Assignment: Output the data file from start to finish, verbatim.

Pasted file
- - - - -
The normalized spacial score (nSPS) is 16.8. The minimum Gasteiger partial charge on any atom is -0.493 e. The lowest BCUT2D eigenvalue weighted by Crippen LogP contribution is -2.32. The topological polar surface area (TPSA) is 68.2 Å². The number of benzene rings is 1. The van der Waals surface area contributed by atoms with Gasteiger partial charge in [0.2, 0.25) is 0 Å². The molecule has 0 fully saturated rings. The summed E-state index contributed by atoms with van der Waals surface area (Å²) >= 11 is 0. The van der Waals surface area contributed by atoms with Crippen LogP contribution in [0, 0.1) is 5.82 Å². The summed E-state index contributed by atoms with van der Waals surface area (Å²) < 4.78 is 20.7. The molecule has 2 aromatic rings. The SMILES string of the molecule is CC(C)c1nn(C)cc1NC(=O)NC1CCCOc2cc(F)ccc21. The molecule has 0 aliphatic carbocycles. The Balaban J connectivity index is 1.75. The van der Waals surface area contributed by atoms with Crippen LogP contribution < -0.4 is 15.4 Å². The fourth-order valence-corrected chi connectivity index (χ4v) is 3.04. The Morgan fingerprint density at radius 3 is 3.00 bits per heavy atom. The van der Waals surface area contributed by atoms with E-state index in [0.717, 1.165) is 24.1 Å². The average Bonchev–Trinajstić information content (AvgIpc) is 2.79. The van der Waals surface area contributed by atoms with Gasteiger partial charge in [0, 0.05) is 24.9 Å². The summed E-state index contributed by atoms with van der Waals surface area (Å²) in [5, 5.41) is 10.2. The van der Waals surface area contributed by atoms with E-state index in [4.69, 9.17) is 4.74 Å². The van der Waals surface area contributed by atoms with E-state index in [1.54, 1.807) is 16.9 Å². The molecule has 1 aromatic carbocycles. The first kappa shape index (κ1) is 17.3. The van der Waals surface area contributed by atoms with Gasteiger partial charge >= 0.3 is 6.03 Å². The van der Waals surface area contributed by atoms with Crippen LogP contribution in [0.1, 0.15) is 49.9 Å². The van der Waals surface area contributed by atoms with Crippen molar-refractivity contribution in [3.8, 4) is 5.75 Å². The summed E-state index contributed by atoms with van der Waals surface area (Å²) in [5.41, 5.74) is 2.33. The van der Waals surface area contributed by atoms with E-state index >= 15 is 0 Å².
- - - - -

The normalized spacial score (nSPS) is 16.8. The minimum Gasteiger partial charge on any atom is -0.493 e. The lowest BCUT2D eigenvalue weighted by Crippen LogP contribution is -2.32. The topological polar surface area (TPSA) is 68.2 Å². The number of benzene rings is 1. The van der Waals surface area contributed by atoms with Gasteiger partial charge in [0.2, 0.25) is 0 Å². The molecule has 0 fully saturated rings. The summed E-state index contributed by atoms with van der Waals surface area (Å²) >= 11 is 0. The van der Waals surface area contributed by atoms with Crippen LogP contribution in [0, 0.1) is 5.82 Å². The summed E-state index contributed by atoms with van der Waals surface area (Å²) < 4.78 is 20.7. The molecule has 2 aromatic rings. The SMILES string of the molecule is CC(C)c1nn(C)cc1NC(=O)NC1CCCOc2cc(F)ccc21. The molecule has 0 aliphatic carbocycles. The Balaban J connectivity index is 1.75. The van der Waals surface area contributed by atoms with Crippen LogP contribution < -0.4 is 15.4 Å². The fourth-order valence-corrected chi connectivity index (χ4v) is 3.04. The Morgan fingerprint density at radius 3 is 3.00 bits per heavy atom. The van der Waals surface area contributed by atoms with E-state index in [0.717, 1.165) is 24.1 Å². The average Bonchev–Trinajstić information content (AvgIpc) is 2.79. The van der Waals surface area contributed by atoms with Gasteiger partial charge in [0, 0.05) is 24.9 Å². The summed E-state index contributed by atoms with van der Waals surface area (Å²) in [5, 5.41) is 10.2. The van der Waals surface area contributed by atoms with E-state index in [4.69, 9.17) is 4.74 Å². The van der Waals surface area contributed by atoms with E-state index in [1.54, 1.807) is 16.9 Å². The molecule has 1 aromatic carbocycles. The first kappa shape index (κ1) is 17.3. The van der Waals surface area contributed by atoms with Gasteiger partial charge >= 0.3 is 6.03 Å². The van der Waals surface area contributed by atoms with Crippen LogP contribution in [0.1, 0.15) is 49.9 Å². The van der Waals surface area contributed by atoms with Crippen molar-refractivity contribution in [3.8, 4) is 5.75 Å². The summed E-state index contributed by atoms with van der Waals surface area (Å²) in [5.41, 5.74) is 2.33. The van der Waals surface area contributed by atoms with E-state index >= 15 is 0 Å².